One of the tools I like to keep on my toolbelt is a USB drive with some kind of live Linux system. This can be used to show someone Linux, troubleshooting peoples devices, or just arch-chroot’ing into my desktop to fix something. Since Arch Linux is my OS of choice, it would be ideal to have an Arch USB. But, this obviously means not having a Desktop Environment to work from. I could use a Fedora Workstation live USB, but it would be nice to have my own tweaks on top. So I decided to give customizing Archiso a try.

Following the instructions on the Archiso wiki page, after installing the archiso package, you can copy the /usr/share/archiso/configs/releng folder to get a base to work from. I’m going to go over the various tweaks I made.

build.sh

The releng profile has a build.sh script that will build you an iso file. I modified the script to create a loopback image with an EFI System Partition and copy the nessacary files to that. This removes the dependecy of syslinux/isolinux and makes the image simplier. This results in a img file instead of an ISO, and it won’t boot on legacy BIOS systems. But that’s not an issue for me.

I also cleaned up the script, making sure it passed ShellCheck.

Netboot

Upon booting, you can press the Space key to trigger the boot menu and choose NETBOOT.XYZ. As long as there is a network connection, this one boot USB can be used to try out other Distros and Desktop Environments.

Packages

By editing packages.x86_64, you can change what packages are installed on the live system image. I stripped plenty of packages I don’t need; things like utilites for connecting to various VPNs or dial-up networks.

I added the GNOME Desktop with some basics:

GNOME Disk Utility and GParted are included for disk managment.

Some CLI tools are included:

Root Filesystem

Various tweaks are made in the usual way of editing system files. The airootfs folder acts as an overlay and you can make these customizations here.

To quote the Arch Wiki page for Archiso:

Any administrative task that you would do while following the installation guide (or after installation) can be scripted by editing airootfs/root/customize_airootfs.sh, except for package installation. The script is written from the perspective of the running live system, i.e. in the script the path / refers to the root of the running live system.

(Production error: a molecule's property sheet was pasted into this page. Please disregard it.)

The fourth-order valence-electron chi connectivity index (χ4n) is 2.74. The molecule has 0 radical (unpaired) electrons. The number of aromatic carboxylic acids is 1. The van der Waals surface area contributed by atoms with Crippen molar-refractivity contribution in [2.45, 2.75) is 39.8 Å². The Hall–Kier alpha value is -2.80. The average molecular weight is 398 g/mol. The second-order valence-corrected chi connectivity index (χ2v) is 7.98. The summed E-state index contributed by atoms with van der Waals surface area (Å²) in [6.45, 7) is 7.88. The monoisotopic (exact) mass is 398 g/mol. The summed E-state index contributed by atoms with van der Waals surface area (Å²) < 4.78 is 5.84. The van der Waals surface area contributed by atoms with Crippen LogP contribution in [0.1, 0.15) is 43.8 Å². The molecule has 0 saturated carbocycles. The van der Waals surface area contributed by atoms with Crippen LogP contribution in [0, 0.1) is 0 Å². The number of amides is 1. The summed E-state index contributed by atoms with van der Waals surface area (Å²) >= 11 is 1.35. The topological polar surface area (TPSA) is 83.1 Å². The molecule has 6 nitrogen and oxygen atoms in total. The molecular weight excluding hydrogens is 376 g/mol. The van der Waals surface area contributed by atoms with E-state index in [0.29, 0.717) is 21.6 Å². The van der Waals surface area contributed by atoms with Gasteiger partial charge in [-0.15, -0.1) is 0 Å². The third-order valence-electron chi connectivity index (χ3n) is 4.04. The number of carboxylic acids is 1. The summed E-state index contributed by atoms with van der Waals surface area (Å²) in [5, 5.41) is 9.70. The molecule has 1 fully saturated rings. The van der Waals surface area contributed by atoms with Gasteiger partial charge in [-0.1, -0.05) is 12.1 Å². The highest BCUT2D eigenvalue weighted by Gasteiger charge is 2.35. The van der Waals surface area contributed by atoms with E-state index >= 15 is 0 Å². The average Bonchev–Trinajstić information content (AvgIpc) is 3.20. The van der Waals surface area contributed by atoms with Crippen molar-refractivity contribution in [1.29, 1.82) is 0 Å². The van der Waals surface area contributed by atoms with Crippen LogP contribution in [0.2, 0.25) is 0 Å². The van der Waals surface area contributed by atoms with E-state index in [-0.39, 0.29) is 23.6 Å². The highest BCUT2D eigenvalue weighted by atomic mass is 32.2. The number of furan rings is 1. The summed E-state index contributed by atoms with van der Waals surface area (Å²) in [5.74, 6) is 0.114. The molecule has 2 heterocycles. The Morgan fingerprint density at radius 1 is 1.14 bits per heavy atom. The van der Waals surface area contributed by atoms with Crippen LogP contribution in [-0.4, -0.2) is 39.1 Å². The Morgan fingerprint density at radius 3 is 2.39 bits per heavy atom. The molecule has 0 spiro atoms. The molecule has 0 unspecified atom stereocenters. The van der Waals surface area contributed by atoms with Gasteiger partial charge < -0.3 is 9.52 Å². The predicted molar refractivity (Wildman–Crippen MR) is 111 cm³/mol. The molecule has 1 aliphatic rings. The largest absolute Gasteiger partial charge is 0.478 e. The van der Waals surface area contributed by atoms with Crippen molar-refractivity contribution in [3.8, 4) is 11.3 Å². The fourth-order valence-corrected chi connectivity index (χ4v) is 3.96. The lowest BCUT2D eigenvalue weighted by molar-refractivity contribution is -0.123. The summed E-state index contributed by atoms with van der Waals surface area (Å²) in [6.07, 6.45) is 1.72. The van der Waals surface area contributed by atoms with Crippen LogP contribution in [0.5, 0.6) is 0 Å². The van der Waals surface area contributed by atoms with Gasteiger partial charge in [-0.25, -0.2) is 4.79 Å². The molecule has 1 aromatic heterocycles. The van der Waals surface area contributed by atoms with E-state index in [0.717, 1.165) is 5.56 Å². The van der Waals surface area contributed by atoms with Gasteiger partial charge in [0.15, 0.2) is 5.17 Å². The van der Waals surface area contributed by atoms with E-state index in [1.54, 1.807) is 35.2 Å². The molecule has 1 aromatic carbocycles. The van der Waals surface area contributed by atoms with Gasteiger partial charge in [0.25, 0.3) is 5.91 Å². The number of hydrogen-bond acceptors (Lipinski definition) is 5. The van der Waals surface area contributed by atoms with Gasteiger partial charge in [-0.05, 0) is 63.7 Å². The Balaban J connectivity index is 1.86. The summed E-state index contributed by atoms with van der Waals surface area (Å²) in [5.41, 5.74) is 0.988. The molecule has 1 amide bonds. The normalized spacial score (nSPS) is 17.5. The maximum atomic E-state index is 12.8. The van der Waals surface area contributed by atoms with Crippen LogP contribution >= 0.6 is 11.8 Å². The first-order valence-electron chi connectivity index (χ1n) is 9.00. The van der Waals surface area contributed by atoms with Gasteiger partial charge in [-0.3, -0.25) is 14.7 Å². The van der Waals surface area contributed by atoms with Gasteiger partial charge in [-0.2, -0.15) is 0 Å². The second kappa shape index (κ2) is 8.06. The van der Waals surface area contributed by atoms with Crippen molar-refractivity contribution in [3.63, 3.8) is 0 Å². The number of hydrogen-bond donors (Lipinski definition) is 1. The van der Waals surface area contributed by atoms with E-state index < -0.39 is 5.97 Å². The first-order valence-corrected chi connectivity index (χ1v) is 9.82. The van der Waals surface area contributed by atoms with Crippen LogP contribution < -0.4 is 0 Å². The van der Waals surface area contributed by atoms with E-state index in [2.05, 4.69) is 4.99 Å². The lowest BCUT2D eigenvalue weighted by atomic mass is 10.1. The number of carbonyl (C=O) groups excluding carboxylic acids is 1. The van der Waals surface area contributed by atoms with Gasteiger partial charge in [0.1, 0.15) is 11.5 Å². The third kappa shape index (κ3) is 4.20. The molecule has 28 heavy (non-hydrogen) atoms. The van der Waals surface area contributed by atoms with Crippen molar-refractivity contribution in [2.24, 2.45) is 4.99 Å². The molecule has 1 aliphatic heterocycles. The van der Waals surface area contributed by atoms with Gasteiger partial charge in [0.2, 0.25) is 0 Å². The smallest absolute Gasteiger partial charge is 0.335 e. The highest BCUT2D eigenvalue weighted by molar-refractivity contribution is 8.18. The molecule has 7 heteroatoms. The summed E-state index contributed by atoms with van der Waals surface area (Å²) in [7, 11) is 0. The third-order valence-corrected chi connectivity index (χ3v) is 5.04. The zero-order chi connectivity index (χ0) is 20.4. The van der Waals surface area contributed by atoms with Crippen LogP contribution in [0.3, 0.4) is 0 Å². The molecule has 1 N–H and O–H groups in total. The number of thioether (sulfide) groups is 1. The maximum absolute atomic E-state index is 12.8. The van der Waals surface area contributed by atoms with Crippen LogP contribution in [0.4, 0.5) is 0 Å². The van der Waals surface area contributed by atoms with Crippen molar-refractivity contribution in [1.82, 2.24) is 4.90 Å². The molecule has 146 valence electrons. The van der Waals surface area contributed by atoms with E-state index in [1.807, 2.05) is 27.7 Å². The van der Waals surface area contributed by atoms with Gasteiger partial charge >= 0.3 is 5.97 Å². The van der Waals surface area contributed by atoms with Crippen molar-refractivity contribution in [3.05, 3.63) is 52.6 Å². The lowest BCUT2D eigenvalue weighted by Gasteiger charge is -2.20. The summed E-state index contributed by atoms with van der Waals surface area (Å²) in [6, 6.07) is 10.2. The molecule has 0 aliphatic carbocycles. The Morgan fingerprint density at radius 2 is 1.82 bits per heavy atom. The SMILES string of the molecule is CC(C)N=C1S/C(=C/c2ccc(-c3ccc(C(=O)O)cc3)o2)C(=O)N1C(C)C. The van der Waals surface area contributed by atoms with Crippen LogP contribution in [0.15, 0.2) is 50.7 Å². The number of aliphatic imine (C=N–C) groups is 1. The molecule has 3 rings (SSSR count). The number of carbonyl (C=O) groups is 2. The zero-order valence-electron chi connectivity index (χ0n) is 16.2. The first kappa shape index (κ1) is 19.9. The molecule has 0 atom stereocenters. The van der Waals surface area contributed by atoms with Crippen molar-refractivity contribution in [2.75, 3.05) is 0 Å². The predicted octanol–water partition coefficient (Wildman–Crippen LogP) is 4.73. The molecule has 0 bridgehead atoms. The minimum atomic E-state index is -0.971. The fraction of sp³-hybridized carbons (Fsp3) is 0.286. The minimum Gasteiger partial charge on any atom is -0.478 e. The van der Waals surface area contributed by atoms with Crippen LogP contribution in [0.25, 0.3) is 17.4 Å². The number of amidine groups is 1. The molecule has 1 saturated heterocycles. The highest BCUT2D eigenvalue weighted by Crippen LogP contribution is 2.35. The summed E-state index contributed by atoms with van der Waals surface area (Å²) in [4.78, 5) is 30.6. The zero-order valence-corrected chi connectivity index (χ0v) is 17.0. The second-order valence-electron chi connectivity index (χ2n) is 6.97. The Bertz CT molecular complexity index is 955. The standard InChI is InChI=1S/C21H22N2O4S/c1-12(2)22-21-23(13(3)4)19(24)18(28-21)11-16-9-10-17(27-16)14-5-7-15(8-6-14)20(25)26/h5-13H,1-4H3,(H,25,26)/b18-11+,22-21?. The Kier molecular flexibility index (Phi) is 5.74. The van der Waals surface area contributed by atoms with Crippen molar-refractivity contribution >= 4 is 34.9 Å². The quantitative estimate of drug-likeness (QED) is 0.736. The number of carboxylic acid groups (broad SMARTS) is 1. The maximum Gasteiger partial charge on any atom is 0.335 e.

In customize_airootfs.sh, I do things like adding the live user, enabling systemd units, and sed’ing configs.

Firefox

For Firefox tweaks, I created two files.

airootfs/usr/lib/firefox/defaults/pref/local-settings.js:

pref("general.config.obscure_value", 0);
pref("general.config.filename", "mozilla.cfg");

And then the actual configuration airootfs/usr/lib/firefox/mozilla.cfg:

//
// ...my settings...
// For example, setting dark mode
pref("extensions.activeThemeID", "[email protected]");

The first line must be exactly “//”. The syntax of the file is similar to user.js. I’ve also included the uBlock Origin extension by default.

Arch Wiki page for reference https://wiki.archlinux.org/index.php/Firefox#Configuration.

Dconf

Similar to Firefox, two files are created.

The user profile airootfs/etc/dconf/profile/user:

user-db:user
system-db:local

And the keyfile for the local database airootfs/etc/dconf/db/local.d/00-defaults:

[org/gnome/desktop/interface]
gtk-theme="Adwaita-dark"

You can use dconf-editor to find the keys you want to include in this file.

I also run dconf update in airootfs/root/customize_airootfs.sh to update the system databases.

GNOME docs for reference https://help.gnome.org/admin/system-admin-guide/stable/dconf-custom-defaults.html.

Dotfiles

In airootfs/etc/skel, I’ve included the files to be placed into the live users home upon creating. These include the configs for Fish and the starship prompt, .desktop files to hide some applications in the menu, and binaries in ~/.local/bin/ for inxi and starship since they aren’t in the Arch repos.

Misc

A couple other minor tweaks are things like configuring GDM to autologin. Everything is a dark theme by default, and I’m using the Dracula theme throughout the system. And, the locale is set to en_CA.UTF-8, with the timezone set to /usr/share/zoneinfo/EST5EDT.

Boot USB with Data Partition

I plan to use this with a 64GB USB drive. Of course, this is much bigger than the ~2GB image.

Instead of writing the img file to the USB drive, I partition the drive like this:

And then I mount the img file and copy the files to the ESP. With this, I have my bootable Arch USB with space for shortlived files for transfering, or copy files off a device I’m booted into.

I look forward to putting this USB drive to use and will be tweaking my custom image as I come across any new additons I wish to make.

The source can be found here if you want more detail.